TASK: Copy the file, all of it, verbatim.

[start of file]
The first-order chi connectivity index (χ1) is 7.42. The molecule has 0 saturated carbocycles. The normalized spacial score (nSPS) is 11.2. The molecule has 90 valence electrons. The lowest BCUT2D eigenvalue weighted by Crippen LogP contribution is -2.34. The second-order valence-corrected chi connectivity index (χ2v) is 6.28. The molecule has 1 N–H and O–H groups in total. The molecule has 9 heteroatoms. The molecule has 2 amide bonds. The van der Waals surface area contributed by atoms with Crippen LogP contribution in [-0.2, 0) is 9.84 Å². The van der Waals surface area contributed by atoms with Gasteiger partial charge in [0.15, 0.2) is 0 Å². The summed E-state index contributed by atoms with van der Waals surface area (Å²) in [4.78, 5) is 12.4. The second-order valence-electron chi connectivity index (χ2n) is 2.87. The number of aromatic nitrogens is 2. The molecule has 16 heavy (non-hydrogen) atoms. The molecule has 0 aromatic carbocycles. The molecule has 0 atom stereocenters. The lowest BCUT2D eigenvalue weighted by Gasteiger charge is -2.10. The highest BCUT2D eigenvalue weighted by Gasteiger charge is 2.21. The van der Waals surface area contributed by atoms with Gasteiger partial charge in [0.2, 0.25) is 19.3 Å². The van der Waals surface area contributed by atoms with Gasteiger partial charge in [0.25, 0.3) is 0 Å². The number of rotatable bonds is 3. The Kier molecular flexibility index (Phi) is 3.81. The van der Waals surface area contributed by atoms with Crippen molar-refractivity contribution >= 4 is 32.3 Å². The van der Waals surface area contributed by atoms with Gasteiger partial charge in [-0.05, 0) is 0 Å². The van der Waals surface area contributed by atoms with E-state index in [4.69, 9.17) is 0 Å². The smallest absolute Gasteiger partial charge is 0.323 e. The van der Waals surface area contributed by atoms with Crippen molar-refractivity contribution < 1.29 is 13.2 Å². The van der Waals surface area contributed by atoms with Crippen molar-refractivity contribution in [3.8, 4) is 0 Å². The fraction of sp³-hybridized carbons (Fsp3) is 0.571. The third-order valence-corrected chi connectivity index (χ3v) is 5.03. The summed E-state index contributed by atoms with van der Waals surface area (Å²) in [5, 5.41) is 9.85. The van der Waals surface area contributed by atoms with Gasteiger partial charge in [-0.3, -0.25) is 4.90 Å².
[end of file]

The first-order chi connectivity index (χ1) is 7.42. The molecule has 0 saturated carbocycles. The normalized spacial score (nSPS) is 11.2. The molecule has 90 valence electrons. The lowest BCUT2D eigenvalue weighted by Crippen LogP contribution is -2.34. The second-order valence-corrected chi connectivity index (χ2v) is 6.28. The molecule has 1 N–H and O–H groups in total. The molecule has 9 heteroatoms. The molecule has 2 amide bonds. The van der Waals surface area contributed by atoms with Crippen LogP contribution in [-0.2, 0) is 9.84 Å². The van der Waals surface area contributed by atoms with Gasteiger partial charge in [0.15, 0.2) is 0 Å². The summed E-state index contributed by atoms with van der Waals surface area (Å²) in [4.78, 5) is 12.4. The second-order valence-electron chi connectivity index (χ2n) is 2.87. The number of aromatic nitrogens is 2. The molecule has 16 heavy (non-hydrogen) atoms. The molecule has 0 aromatic carbocycles. The molecule has 0 atom stereocenters. The lowest BCUT2D eigenvalue weighted by Gasteiger charge is -2.10. The highest BCUT2D eigenvalue weighted by Gasteiger charge is 2.21. The van der Waals surface area contributed by atoms with Gasteiger partial charge in [0.2, 0.25) is 19.3 Å². The van der Waals surface area contributed by atoms with Gasteiger partial charge in [0.25, 0.3) is 0 Å². The number of rotatable bonds is 3. The Kier molecular flexibility index (Phi) is 3.81. The van der Waals surface area contributed by atoms with Crippen molar-refractivity contribution >= 4 is 32.3 Å². The van der Waals surface area contributed by atoms with Gasteiger partial charge in [-0.05, 0) is 0 Å². The van der Waals surface area contributed by atoms with E-state index in [4.69, 9.17) is 0 Å². The smallest absolute Gasteiger partial charge is 0.323 e. The van der Waals surface area contributed by atoms with Crippen molar-refractivity contribution < 1.29 is 13.2 Å². The van der Waals surface area contributed by atoms with Crippen molar-refractivity contribution in [3.8, 4) is 0 Å². The fraction of sp³-hybridized carbons (Fsp3) is 0.571. The third-order valence-corrected chi connectivity index (χ3v) is 5.03. The summed E-state index contributed by atoms with van der Waals surface area (Å²) in [5, 5.41) is 9.85. The van der Waals surface area contributed by atoms with Gasteiger partial charge in [-0.3, -0.25) is 4.90 Å².